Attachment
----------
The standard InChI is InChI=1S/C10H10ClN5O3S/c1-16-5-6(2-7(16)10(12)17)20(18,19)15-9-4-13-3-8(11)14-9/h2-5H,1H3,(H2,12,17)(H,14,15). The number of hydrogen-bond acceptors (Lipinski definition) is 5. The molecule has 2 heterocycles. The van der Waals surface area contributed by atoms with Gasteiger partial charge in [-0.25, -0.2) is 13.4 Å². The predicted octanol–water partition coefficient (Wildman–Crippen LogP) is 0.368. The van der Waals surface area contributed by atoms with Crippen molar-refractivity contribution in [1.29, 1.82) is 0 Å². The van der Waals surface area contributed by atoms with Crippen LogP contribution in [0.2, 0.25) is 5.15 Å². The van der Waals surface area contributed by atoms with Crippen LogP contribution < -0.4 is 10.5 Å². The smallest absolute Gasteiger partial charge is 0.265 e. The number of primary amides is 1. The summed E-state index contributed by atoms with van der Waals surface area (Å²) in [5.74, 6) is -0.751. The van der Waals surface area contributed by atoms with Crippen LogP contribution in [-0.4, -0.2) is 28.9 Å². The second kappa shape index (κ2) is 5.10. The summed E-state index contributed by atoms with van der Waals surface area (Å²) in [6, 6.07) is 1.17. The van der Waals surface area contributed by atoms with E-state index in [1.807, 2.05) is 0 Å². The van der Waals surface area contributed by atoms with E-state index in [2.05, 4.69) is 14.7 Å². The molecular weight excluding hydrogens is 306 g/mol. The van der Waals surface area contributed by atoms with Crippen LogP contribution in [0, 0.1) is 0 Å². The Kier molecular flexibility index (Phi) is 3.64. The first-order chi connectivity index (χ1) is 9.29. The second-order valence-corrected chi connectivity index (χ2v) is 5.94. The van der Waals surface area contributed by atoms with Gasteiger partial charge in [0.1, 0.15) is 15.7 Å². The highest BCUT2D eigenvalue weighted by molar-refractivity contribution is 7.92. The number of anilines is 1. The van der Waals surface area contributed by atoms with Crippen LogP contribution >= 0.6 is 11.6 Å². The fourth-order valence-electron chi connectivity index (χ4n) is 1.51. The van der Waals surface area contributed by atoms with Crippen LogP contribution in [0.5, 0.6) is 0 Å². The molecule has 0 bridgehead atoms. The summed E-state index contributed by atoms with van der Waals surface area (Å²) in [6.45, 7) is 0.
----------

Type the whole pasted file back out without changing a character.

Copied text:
The standard InChI is InChI=1S/C10H10ClN5O3S/c1-16-5-6(2-7(16)10(12)17)20(18,19)15-9-4-13-3-8(11)14-9/h2-5H,1H3,(H2,12,17)(H,14,15). The number of hydrogen-bond acceptors (Lipinski definition) is 5. The molecule has 2 heterocycles. The van der Waals surface area contributed by atoms with Gasteiger partial charge in [-0.25, -0.2) is 13.4 Å². The predicted octanol–water partition coefficient (Wildman–Crippen LogP) is 0.368. The van der Waals surface area contributed by atoms with Crippen molar-refractivity contribution in [1.29, 1.82) is 0 Å². The van der Waals surface area contributed by atoms with Crippen LogP contribution in [0.2, 0.25) is 5.15 Å². The van der Waals surface area contributed by atoms with Crippen LogP contribution < -0.4 is 10.5 Å². The smallest absolute Gasteiger partial charge is 0.265 e. The number of primary amides is 1. The summed E-state index contributed by atoms with van der Waals surface area (Å²) in [5.74, 6) is -0.751. The van der Waals surface area contributed by atoms with Crippen LogP contribution in [-0.4, -0.2) is 28.9 Å². The second kappa shape index (κ2) is 5.10. The summed E-state index contributed by atoms with van der Waals surface area (Å²) in [6, 6.07) is 1.17. The van der Waals surface area contributed by atoms with E-state index in [1.807, 2.05) is 0 Å². The van der Waals surface area contributed by atoms with E-state index in [2.05, 4.69) is 14.7 Å². The molecular weight excluding hydrogens is 306 g/mol. The van der Waals surface area contributed by atoms with Crippen LogP contribution in [0, 0.1) is 0 Å². The Kier molecular flexibility index (Phi) is 3.64. The first-order chi connectivity index (χ1) is 9.29. The second-order valence-corrected chi connectivity index (χ2v) is 5.94. The van der Waals surface area contributed by atoms with Gasteiger partial charge in [0.1, 0.15) is 15.7 Å². The highest BCUT2D eigenvalue weighted by molar-refractivity contribution is 7.92. The number of anilines is 1. The van der Waals surface area contributed by atoms with Crippen LogP contribution >= 0.6 is 11.6 Å². The fourth-order valence-electron chi connectivity index (χ4n) is 1.51. The van der Waals surface area contributed by atoms with Crippen LogP contribution in [0.5, 0.6) is 0 Å². The molecule has 0 bridgehead atoms. The summed E-state index contributed by atoms with van der Waals surface area (Å²) in [6.45, 7) is 0.